Turning Good Business Presentations Into Great Ones
We've all seen a presentation, sales pitch or TV commercial that really struck home. Whether it made us laugh, think or cry (or something in between), powerful messages with the right delivery inspire people to take notice and move them to action. A compelling message is especially important for entrepreneurs seeking to reach investors or convince potential customers or clients of the value of their offering.
A good teacher, like a good entertainer, first must hold his audience's attention, then he can teach his lesson. John Henrik Clarke
Through my work with the Minnesota Cup business plan competition, I've had the opportunity to see great business presentations both as finished products as well as works-in-progress. Behind nearly all of them are good ideas, motivated teams and worthwhile ventures. Yet only a few rise to the top.
Beware of 'Show Stoppers'
The best business presentations are assembled intentionally, and are often practiced and delivered in a way that highlights the best attributes while eliminating "disqualifiers:" mistakes or triggers that plant doubt in an audience's mind. It doesn't work if a presentation is 95% perfect, but if the remaining 5% includes a "show stopper" that signals that the idea or the team behind it just won't make it in the real world. Along with big mistakes, "show stoppers" can include glaring omissions of data, bungled descriptions, or simply boring minutes of fluff between excellent points.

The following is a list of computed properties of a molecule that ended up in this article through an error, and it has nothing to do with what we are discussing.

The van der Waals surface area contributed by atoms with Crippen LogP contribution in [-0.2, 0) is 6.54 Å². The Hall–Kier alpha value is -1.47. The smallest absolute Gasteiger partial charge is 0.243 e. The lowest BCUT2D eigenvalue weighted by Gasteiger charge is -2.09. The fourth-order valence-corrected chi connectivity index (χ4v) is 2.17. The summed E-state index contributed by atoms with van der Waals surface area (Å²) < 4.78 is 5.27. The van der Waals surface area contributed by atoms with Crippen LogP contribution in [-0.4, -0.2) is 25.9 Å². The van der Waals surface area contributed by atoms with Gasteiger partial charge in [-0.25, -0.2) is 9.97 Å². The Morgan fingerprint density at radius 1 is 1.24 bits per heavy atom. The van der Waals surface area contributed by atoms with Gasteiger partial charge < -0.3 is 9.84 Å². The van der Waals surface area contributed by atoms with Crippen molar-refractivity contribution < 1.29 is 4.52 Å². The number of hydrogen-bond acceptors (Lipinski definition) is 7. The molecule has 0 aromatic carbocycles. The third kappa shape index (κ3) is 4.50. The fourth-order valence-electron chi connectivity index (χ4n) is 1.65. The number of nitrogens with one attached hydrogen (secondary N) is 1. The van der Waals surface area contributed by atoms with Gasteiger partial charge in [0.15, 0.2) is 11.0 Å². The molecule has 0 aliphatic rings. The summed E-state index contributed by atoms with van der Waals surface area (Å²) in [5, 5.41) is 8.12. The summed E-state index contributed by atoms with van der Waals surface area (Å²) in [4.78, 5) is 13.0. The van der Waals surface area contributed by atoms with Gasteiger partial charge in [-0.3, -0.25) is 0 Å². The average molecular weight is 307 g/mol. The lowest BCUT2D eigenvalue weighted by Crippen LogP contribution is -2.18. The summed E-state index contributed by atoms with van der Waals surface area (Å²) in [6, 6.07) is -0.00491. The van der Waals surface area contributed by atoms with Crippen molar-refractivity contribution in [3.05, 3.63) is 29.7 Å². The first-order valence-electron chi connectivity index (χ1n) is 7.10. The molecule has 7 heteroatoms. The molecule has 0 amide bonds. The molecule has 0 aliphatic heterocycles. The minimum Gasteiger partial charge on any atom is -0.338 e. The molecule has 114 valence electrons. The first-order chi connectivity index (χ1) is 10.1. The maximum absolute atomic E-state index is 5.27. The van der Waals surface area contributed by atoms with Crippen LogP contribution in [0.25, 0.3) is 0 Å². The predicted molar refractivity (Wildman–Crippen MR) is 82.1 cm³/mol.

And unfortunately, sometimes a good presentation fails to become a great one for smaller, nuanced reasons. I keep in mind that the business world and business plan competitions -- like life -- don't reward second place. It's the top product, the most compelling idea, the most believable case, that wins the hearts of the investor, contest judge, client or consumer.
Polish and Practice
The pressure of presenting, then, reflects the time and effort needed to take something good and spin it into something GREAT. Do the extra competitive research. Look up and verify the facts. Craft the descriptions. Polish the visuals. Practice the timing. A great presentation is something to be proud of, particularly when it captures people's attention, engages their mind and persuades them that you and your team are to be trusted, believed and supported. Simply aiming for approval or acceptance is setting the bar too low.
In business in general, and in launching new ideas and ventures in particular, presentations are the vehicle of transformation, converting people into advocates and generating momentum. Exceptional presentations gather people and show them a compelling path to something better.
In my professional roles, I have presented and have spoken about presenting, and I would like to share two videos of speeches I have made, where I highlight and discuss what we've seen from the best-of-the-best venture presentations. Whether you are preparing for the business world or a business competition, you can take the time to learn from great examples and then set the bar high for yourselves.
College business professors looking for more ideas to enrich the classroom experience can find them here.
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